Auckland Unitary Plan list
The purpose of the Auckland Unitary Plan (AUP) list
The purpose of the Auckland Unitary Plan list is to manage litigation resulting from the proposed Auckland Unitary Plan (AUP) to ensure all appeals and judicial review proceedings relating to the AUP are dealt with as quickly as the High Court’s resources permit.
The list began in October 2016. Originally there were 41 appeals on a question of law and eight judicial review applications on the list. As at 1 March there were 34 appeals and seven judicial reviews remaining. A further seven matters have also settled and await consent orders.
Legislative background to AUP
The 49 legal challenges arise as a result of the development of the first Unitary Plan for Auckland.
This process is provided for under Part 4 of the Local Government (Auckland Transitional Provisions) Act 2010 (the Act). The Act has enabled a fast-tracked planning process for Auckland:
- The Auckland Council (the Council) was required to develop a Proposed Unitary Plan, publically notify that plan and call for submissions on the plan.
- An expert Independent Hearings Panel (the Panel) was appointed to hear submitters and make recommendations to the Council on the provisions of the final Unitary Plan. The Panel was required to issue a report of recommendations to the Council.
- The Council was then required to make decisions on the contents of all parts of the Unitary Plan following receipt of the Panel’s recommendations, and to publically notify its decisions.
- Those who submitted to the Panel were permitted to appeal the Council’s decisions. The Act also preserved the right for parties to apply for judicial review the Council’s decision.
- The Act also makes provision for certain appeals to be made to the Environment Court.
Categorisation of the proceedings
All AUP proceedings were referred to the list Judge, Justice Whata.
The first case management conference for all the AUP proceedings was held on 14 October 2016. The purpose of the conference was to determine issues around
- The categorisation of proceedings
- Overlapping appeals before the Environment Court
- Joinder of interested parties and
- Security for costs.
At the first case management conference it was resolved that the appeals and review proceedings would be divided into three categories:
- Category 1 – appeals/applications benefitting from settlement discussions.
- Category 2 – scope and/or zoning changes.
- Category 3 – issue specific appeals/applications.
Category 1 (matters capable of reaching settlement)
The category 1 proceedings are all matters that appear to warrant discussions between the Council and the relevant parties as to whether they can be settled by consent. These proceedings, which are listed in Table 1.
Category 1 timings
Eight of the original 15 cases in this category have settled and await consent orders. One matter has been discontinued, a further case management conference is set for 27 March for the six remaining matters which have not settled.
Category 2 (scope, zoning)
The category 2 proceedings, set out in Table 2, include as a primary issue whether the Panel had scope to make the zoning recommendations it did in relation to affected land areas, and the associated zoning decisions that were made by the Council.
The Court resolved to proceed by way of the preliminary question procedure. The preliminary question procedure is provided for in r 10.15 of the High Court Rules, which permits the Court to make orders that any question be decided separately from any other question(s) in the proceeding, and to formulate the question that is to be decided separately. This may occur at any time in the proceeding: before, during or after the trial. The purpose of the rule is to speed up the proceedings by limiting the scope of the trial in advance. In some cases, the procedure disposes of the need for a trial altogether.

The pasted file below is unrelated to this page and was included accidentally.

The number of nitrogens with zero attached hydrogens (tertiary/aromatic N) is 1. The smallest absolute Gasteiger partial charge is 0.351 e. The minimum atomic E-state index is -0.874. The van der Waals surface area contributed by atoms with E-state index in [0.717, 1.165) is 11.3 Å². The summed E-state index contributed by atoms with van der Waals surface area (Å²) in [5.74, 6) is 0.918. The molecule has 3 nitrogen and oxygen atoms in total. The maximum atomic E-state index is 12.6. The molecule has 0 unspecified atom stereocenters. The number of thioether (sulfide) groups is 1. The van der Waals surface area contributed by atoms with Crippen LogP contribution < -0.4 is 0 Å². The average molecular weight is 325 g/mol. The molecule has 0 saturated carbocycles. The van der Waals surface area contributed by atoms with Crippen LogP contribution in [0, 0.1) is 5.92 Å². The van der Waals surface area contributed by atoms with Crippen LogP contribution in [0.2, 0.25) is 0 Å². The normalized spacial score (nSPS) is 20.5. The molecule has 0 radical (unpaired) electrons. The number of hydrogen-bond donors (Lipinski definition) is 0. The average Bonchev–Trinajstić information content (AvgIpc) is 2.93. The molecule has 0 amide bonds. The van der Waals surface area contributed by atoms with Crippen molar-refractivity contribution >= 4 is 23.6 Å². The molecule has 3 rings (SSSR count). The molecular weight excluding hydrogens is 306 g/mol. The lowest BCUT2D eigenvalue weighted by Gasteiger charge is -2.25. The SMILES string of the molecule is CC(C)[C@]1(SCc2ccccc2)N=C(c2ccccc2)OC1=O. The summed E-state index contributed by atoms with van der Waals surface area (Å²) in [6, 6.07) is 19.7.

The Court ordered that a test case (or test cases) be prepared by the Council and the parties for the purpose of resolving the issue of the scope of the jurisdiction of the Panel to make recommendations. The objective of the test case(s) is to provide a principled framework for the resolution of the individual appeals and/or review proceedings.
Category 2 timings
The test cases were heard in late November 2016 and the Court delivered its decision on 13 February 2017. The court found that, with the exception of two discrete decisions in respect of two test cases, the Independent Hearing Panel’s recommendations were within the scope of submissions, and thus there was not error of law.
The two matters which were successful have been referred back to the Environment Court.
- STRAND HOLDINGS LIMITED v THE AUCKLAND UNITARY PLAN INDEPENDENT HEARINGS PANEL  NZHC 371 [8 March 2017]
- WALLACE GROUP LIMITED v AUCKLAND COUNCIL  NZHC 372 [8 March 2017]
The Category 2 proceedings which do not form part of the test cases and which have not settled have a case management hearing on 27 March 2017.
Category 3 (other matters)
The category 3 matters relate to discrete (non-zoning) issues. They are set out in Table 3. They have been categorised as “priority” and “non-priority” proceedings. The “priority” proceedings are those that have the greatest impact on the operability of the Unitary Plan.
Category 3 timings
Two of the priority matters have been heard.
Case management hearings for the remaining four matters have been set for 27 March and 10 April. The High Court has set aside 10 days to resolve the “priority” proceedings, commencing 13 February 2017.
All the “non-priority” proceedings have a further case management conference on 27 March except for the Federated Farmers appeal which is set down for 10 April 2017.
The individual proceedings, organised in tables by their categorisation can be downloaded.
Tables of proceedings filed :